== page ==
When I first started flipping, I taught fifth grade and I flipped my math class in the traditional way: students watched videos at night, took notes, and completed an online quiz or used Google Doc to show their understanding. Then in class we were able to spend time doing more hands on type activities. Later, I added science to the mix.

Flipping math and science gave me so much time in class to do hands on activities and labs. After doing it this way for a couple of years, I found myself moving to 3rd grade; with a much younger bunch of students. How would this work with 3rd grade students?  I must admit I was a little worried. But I knew the value of flipping a class, so I couldn't give it up!

Moving to 3rd grade meant that I needed to tweak how I flipped my class. Initially I still assigned videos, but I saw that most of the students ended up watching them in class; which was perfectly fine! Actually, it probably worked out better for this age group. They could watch in class and then work on activities after they finished.  I was also there to immediately address any questions they had.

Next year, it will be that way by design. Of course students can still review the videos at home,   I've been reading more about in-class flips or in-flip and it seems like that's the direction I'm headed in.  I just read in a newsletter from Jon Bergmann and Aaron Sams how Randy Brown flips his 3rd grade class.  He divides the class into 2 groups.  While 1 group watches the video, he helps the other group complete work. Essentially he lowers his student-teacher ratio by cloning himself!



No, I won't spend my entire summer reading or planning. I will go the the beach and be mesmerized by the waves coming and going, but until that happens you can find me online @shefish52.


Do you flip a younger class?  
Please share what you have found to be successful in the comments below.

Sunday, April 19, 2015

You Are Awesome!

Someone recently told me I was an awesome teacher.  I said that to say most days I don't feel so awesome! I haven't won any awards, or published any books; which is something I have wanted to do since I was in the fifth grade.  In fact most days I feel overwhelmed.  I feel like there was something else I should have done or could have done to reach my students. It seems there is always a lesson that I didn't get to, something that will have to wait until the next day.  It goes without saying that most teachers probably feel overwhelmed at one time or another.  Don't they?

I also think there are a lot of wonderful teachers who don't hear how awesome they truly are.  So the next time you get a chance, take a moment to tell another teacher how awesome you think they are. They will appreciate it, even if they don't happen to be feeling it at the moment!  

Image Courtesy of Angela Williams

Saturday, January 24, 2015

The Biggest Loser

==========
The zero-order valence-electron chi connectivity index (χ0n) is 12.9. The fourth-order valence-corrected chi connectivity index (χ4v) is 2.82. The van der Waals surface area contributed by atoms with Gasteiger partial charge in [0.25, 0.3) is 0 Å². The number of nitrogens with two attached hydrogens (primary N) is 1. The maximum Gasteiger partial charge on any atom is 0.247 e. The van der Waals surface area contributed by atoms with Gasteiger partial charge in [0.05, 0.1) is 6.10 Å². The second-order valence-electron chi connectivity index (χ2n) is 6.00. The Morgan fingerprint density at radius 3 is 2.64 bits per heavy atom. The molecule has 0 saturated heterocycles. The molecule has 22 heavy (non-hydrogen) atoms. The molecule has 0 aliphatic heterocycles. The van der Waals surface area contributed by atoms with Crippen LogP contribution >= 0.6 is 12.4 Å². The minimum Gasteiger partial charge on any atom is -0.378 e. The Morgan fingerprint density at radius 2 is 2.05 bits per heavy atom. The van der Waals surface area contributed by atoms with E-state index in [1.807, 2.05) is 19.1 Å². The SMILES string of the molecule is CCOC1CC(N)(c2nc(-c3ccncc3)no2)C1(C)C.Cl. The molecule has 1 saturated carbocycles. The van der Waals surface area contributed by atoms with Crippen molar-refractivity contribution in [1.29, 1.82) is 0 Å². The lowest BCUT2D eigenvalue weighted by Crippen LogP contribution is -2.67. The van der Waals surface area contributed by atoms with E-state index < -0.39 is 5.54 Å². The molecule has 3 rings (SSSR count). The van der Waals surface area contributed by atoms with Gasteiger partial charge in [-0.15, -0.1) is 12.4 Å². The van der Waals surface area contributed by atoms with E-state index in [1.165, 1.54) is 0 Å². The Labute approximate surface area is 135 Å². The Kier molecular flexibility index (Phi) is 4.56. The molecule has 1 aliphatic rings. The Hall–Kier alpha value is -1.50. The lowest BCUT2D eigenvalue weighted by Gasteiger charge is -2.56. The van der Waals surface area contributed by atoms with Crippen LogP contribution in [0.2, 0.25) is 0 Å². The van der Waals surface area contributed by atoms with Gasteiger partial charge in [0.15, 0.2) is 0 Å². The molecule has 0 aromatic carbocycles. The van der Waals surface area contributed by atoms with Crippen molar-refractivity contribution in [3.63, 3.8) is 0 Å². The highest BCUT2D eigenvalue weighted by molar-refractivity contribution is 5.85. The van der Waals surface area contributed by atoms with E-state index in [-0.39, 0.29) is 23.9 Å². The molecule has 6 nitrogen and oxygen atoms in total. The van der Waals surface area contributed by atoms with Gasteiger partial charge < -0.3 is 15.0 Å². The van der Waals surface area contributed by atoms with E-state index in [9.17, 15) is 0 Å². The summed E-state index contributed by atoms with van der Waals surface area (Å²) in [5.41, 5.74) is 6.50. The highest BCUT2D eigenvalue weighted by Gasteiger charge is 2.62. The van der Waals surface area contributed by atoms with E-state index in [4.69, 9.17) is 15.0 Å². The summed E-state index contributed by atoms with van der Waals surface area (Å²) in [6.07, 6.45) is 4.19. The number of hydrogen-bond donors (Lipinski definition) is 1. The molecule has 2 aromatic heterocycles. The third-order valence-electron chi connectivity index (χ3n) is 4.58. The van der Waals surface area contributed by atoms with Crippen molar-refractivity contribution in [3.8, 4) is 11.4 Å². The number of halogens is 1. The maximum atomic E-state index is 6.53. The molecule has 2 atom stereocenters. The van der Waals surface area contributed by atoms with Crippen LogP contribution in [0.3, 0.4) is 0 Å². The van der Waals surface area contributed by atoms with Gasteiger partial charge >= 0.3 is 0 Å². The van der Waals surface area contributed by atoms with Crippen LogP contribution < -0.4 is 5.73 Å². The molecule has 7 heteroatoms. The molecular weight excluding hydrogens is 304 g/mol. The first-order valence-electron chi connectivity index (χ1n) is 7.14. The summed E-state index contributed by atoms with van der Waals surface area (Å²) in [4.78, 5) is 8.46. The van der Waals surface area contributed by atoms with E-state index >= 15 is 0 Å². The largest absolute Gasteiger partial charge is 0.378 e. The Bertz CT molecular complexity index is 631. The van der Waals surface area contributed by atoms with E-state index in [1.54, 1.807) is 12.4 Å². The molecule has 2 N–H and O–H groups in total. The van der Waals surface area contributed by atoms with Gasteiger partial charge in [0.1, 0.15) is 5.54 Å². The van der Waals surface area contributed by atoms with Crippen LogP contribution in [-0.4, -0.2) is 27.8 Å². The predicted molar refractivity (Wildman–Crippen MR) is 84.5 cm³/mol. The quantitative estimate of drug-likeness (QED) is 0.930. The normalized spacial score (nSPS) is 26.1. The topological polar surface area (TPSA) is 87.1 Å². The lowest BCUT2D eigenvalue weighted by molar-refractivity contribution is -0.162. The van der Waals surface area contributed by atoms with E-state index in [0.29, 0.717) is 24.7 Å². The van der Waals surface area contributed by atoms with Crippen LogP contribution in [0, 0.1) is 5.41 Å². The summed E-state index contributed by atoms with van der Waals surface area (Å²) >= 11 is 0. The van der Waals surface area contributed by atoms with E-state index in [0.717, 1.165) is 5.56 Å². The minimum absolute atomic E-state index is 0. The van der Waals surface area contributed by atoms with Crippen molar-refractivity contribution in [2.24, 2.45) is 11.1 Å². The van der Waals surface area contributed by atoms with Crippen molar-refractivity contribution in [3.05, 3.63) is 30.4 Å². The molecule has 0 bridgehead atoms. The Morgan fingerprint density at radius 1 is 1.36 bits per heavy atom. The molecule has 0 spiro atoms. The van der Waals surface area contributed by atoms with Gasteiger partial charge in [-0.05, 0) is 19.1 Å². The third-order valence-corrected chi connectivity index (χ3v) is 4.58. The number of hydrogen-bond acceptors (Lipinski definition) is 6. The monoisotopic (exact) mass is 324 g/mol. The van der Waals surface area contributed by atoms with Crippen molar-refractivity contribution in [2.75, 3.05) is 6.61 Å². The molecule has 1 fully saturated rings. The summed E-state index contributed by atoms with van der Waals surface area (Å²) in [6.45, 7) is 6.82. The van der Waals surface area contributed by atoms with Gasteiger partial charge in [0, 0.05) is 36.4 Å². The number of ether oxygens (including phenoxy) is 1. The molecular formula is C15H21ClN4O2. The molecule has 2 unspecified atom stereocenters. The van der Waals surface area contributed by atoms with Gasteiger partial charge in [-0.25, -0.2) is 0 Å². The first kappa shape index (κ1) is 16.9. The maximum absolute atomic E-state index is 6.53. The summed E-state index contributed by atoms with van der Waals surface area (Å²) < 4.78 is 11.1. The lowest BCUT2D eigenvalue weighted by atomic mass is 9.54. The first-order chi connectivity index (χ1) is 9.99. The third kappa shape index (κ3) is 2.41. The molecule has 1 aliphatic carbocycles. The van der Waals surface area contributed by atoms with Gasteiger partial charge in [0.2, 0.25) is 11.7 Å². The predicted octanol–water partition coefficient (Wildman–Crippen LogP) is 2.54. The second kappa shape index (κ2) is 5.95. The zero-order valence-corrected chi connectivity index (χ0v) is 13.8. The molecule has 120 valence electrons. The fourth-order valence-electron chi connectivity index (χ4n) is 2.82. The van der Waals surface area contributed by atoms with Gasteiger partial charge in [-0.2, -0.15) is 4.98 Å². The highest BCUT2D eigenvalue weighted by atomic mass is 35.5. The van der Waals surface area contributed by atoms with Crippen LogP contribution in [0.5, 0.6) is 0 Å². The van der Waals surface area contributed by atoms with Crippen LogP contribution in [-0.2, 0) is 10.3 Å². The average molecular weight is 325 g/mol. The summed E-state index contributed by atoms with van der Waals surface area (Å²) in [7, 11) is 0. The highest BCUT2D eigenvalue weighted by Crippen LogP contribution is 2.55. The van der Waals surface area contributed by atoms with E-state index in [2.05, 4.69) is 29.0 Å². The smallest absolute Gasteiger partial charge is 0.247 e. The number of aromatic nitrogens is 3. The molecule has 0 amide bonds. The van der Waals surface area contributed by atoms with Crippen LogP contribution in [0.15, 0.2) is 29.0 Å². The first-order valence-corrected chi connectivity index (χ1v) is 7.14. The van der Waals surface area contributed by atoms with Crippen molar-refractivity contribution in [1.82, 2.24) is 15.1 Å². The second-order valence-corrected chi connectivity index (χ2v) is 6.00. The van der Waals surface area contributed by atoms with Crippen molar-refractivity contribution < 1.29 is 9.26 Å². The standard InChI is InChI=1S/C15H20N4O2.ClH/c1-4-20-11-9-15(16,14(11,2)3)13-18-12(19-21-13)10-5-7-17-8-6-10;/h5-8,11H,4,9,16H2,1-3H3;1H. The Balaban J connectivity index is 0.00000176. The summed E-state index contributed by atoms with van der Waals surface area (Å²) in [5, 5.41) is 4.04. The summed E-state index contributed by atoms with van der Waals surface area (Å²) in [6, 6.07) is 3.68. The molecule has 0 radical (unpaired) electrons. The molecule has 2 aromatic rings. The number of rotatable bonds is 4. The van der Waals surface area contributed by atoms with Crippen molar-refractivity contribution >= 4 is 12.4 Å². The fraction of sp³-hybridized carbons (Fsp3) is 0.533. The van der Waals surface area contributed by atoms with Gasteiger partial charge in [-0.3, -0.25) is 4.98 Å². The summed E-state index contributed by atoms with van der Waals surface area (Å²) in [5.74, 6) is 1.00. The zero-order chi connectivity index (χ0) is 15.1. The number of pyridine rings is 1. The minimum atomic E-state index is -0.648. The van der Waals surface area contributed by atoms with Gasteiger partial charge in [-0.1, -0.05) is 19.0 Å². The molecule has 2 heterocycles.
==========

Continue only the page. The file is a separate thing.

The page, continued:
For some strange  reason I was laying in bed thinking about dresses.  I don't own many dresses and the few I do own are all different sizes reflective of (how shall I say this?)  how large or small I have been throughout my life. Even though I have donated a lot of  my clothes from time to time, for some reason I still have different sized dresses hanging in my closet.  The problem is they simply don't fit.

I'm beginning to think this describes me teaching third grade. Like my dresses, I have taught a lot of different grades. I've actually taught all grades from kindergarten to fifth.  And like my dresses I have loved them all.  Except this one!

If I may be honest this has been a difficult change for me: moving from fifth to third grade.  When I think about the other times I have switched grades, they were gradual changes.  I didn't notice them as much.  I moved up or down 1 grade at a time.  From first to kindergarten, K back to first, then K-1, even K-1-2, I skipped third, then fourth and fifth before moving down to third.  Without revealing  my actual dress size, it was pretty much the same with my dresses.  I moved up or down just a little so the difference wasn't that noticeable.  I transitioned into each new grade level (like my dresses) smoothly.  So when I thought about going down to third grade, I thought that transition would be just as smooth. . . Easy Peasy. . . WRONG!

It's a whole lot harder to move down 2 dress sizes than it is to go up one!  You've got to change things to be successful: your eating habits, exercise more....  And that takes work!  So with third grade I have had to change how I do some things.  Nothing drastic, but still changes needed to be made to make that dress fit comfortably.

I've changed things like only eating snacks at tables.  That "working snack" thing did not work! Wrappers were left here and there . . . crumbs on the floor.   And calling one table at a time to come to the carpet instead of the whole group or saying the "Word of the Day" as a signal to move from one place to another.

Maybe I'm thinking about this because it's time to fill out the form to say what position I would love to have next year and it would be so easy to slip back into that larger dress size.  It's so comfy!  But would it be the best?  I must say, there are some days this third grade dress fits much better than others.

I think I'll keep working out to make it a comfortable fit. . .